Mazda is busting out all over at Mazda Raceway Laguna Seca in Monterey CA, for the Mazda Road to Indy races, featuring five professional race series all running Mazda Engines in the Mazda Road to Indy Presented by Cooper Tires ladder as well as the Mazda Road to 24 level. Those series bring 82 drivers from 21 countries including the US. This unique Mazda develoopment program provides more than $2 million in racing scholarships available to the champions in several series: Cooper Tires USF2000 Powered by Mazda, Pro Mazda Presented by Cooper Tires, Mazda MX-5 Cup and Indy Lights Powered by Cooper, as well as the IMSA Mazda Prototype Lites Presented by Cooper Tires Series. This whole program spans across three sanctioning bodies – IndyCar, IMSA, and SCCA Pro Racing.

Thanks to the Mazda Road to Indy and the Mazda Road to 24, Mazda has 82 drivers from 21 countries racing this weekend at our home track of Mazda Raceway Laguna Seca. Five series are in action with 100 percent powered by Mazda, with more than $2 million in Mazda scholarships available to series champions. For those too far away to join us in Monterey, you can watch most of the weekend’s 12 races at MazdaLive.com.

Saturday’s National Anthem was sung by Mazda MX-5 Cup driver, Aurora Straus of New York, who races No.17 for McCumbee McAleer Racing. Her car number is her age, a high school senior, who advantageously utilizes her race trips with visits to prospective colleges. This trip she visited nearby Stanford University where she wants to major in English and Mechanical Engineering.

Foggy Friday

Friday’s practice day got off to an inauspicious start – one hour and 45-minutes late due to a seasonal fog delay. Talk about Foggy Mountain Breakdown. But all’s well that ends well. The crackerjack San Francisco Region Sports Car Club of America volunteer race officials and marshals worked closely with the officials from the three series and the race track to put it to right, and with a well-orchestrated Grab and Go Lunch for the workers, all drivers got their track time and the day only ended a few minutes late.

Once the sun came out Friday and Saturday the weather was picture-perfect beautiful: sunny and warm with cloudless blue skies and gentle breezes. Saturday’s morning fog delay was only an hour, and the time was made up to with shortening the generously long lunch hour and nice breaks between sessions.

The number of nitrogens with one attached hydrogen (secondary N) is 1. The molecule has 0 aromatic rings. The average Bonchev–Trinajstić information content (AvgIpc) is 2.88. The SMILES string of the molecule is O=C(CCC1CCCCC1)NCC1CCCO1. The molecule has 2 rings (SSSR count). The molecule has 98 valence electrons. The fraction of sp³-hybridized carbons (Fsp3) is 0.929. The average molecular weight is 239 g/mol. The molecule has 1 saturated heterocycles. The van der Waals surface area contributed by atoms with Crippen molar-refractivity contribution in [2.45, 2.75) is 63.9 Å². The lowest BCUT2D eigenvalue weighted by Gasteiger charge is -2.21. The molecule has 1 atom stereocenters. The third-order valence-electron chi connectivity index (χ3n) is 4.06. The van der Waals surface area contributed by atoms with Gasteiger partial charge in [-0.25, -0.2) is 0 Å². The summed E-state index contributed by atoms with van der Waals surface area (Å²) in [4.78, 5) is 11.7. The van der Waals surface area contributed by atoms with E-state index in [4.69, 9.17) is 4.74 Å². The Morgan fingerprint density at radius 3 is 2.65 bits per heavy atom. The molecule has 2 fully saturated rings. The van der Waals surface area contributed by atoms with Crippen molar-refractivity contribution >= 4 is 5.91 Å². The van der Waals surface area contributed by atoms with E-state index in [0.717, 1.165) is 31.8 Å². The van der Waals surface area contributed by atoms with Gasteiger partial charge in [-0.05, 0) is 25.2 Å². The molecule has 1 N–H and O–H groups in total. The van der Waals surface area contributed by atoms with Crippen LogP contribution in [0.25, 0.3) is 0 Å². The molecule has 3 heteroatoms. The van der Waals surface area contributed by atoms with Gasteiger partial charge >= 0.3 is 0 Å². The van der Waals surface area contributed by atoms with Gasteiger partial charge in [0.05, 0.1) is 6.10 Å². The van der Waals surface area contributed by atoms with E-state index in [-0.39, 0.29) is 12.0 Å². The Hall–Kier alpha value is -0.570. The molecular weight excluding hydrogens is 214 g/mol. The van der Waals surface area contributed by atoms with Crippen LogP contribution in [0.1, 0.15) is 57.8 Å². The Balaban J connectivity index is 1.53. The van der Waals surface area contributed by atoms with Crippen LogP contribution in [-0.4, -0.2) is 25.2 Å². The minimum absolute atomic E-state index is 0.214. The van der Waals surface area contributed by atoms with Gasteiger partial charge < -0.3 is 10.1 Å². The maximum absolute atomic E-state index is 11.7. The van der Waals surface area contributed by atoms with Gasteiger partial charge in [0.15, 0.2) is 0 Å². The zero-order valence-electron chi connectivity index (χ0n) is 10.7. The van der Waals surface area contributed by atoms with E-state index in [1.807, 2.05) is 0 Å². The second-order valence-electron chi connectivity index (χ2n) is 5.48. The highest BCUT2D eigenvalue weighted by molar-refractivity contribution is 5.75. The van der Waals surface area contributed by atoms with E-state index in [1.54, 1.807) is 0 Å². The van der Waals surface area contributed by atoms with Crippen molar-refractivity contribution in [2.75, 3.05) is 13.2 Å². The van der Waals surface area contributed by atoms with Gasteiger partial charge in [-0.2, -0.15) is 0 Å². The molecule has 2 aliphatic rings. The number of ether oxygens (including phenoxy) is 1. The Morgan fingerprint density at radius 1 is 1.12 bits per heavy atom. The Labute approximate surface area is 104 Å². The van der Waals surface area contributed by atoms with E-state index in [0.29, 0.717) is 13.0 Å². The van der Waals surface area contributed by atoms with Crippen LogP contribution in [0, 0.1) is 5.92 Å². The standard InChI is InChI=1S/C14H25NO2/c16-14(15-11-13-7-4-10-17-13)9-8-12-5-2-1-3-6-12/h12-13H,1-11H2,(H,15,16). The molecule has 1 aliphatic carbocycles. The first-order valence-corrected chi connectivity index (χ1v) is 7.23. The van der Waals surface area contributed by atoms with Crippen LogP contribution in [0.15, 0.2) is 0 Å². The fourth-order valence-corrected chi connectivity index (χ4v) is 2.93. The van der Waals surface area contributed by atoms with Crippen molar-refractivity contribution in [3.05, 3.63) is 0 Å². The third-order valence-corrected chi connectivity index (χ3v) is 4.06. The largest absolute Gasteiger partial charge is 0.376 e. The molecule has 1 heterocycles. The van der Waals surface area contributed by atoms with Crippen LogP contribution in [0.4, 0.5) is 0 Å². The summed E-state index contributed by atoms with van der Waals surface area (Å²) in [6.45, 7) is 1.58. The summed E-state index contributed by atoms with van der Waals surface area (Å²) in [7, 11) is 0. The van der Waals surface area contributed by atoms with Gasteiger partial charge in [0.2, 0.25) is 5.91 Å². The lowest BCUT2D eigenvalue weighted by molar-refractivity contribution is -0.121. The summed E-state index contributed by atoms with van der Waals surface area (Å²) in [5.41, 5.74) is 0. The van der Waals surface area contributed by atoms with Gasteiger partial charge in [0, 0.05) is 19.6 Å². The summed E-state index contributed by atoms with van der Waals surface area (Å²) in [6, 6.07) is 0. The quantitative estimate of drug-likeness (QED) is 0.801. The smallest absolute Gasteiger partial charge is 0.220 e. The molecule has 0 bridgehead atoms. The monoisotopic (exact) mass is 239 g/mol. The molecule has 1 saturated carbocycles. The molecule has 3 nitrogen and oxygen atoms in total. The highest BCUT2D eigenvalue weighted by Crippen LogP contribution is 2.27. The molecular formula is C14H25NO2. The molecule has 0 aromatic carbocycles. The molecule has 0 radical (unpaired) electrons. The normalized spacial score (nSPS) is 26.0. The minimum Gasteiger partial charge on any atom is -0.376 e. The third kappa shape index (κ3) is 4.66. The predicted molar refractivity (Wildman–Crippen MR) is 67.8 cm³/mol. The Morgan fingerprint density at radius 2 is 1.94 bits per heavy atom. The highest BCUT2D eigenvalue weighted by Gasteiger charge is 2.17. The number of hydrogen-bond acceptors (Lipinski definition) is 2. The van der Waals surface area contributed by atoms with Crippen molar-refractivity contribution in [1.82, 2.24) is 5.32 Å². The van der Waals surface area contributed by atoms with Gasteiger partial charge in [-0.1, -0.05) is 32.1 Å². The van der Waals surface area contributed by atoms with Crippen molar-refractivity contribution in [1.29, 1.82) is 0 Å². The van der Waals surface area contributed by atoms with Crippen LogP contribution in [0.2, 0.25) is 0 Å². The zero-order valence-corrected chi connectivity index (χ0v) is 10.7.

Kyle Kaiser
Kyle Kaiser
Ed Jones
Ed Jones

Kyle Kaiser of Santa Clara CA, driving No.18 Juncos Racing has the pole for the Saturday Indy Lights race, with a lap of 1:15.2733/107.034 mph. He currently is fifth in the standings with 279 points, 41 points behind Rookie Santiago Urrutia of Uruguay in No.55 Schmidt Peterson Motorsports with Curb-Agajanian. Urrutia qualified third, behind Ed Jones of Dubai, UAE in No. 11 Carlin. Jones currently is second in the standings, with 318 points, just one behind Urrutia. All cars have a Dallara chassis with Mazda engine and run Cooper Tires.

Kaiser said “I think I have everything to lose, so I’m just going for the win today. The grip changed today, car was faster.”

Jones was fastest in the first practice and Rookie Dean Stoneman of England was fastest in No.27 Andretti Autosport in the second practice on new tires, second fastest in the first practice and fastest overall.

In the IMSA Prototype Series, Clark Toppe of TX has the pole for Race One in No.10 JDC Motorsports, with a lap of 1:24.504/95.3 mph. Second and third were his teammate Austin Versteeg of Utah in No.7 and Kyle Masson of FL in No.18 Performance Tech Motorsports. In the Masters Class, the top driver was Michael Chlumecky of Canada in No.31 Eurosport Racing. He will start sixth.
All cars have a Elan DP02 chassis with Mazda engines, on Cooper Tires.

Mark Drennan
Mark Drennan

John Dean II of FL was fastest in the second practice for the Mazda MX-5 Cup Series, in No.16 Sick Sideways Racing. Teammate Nathanial Sparks of AL got the pole position for the first race, in No.8, with a lap of 1:41.737/79.192 mph. Second and third were Robby Foley of NJ in No.63 Atlanta Motorsports Group and Rookie Mark Drennan of San Jose CA in No.50 Winding Road Racing TFB.

Rookie Aaron Telitz of WI in No.82 Team Pelfrey has the pole for Race One in the Pro Mazda Series, with a time of 1:23.2863/96.736 mph, turning his time on his last flying lap before the checkered flag in the 12-car field. Eight of the drivers are Rookies. Second and third fastest were Pato O’Ward of Monterrey Mexico in No.80 Team Pelfrey and Rookie Nicolas Dapero of Argentina in No.33 Juncos Racing. Telitz had been fastest in the second practice, while Will Owen of TX was fastest in Practice One in No.23 Juncos Racing.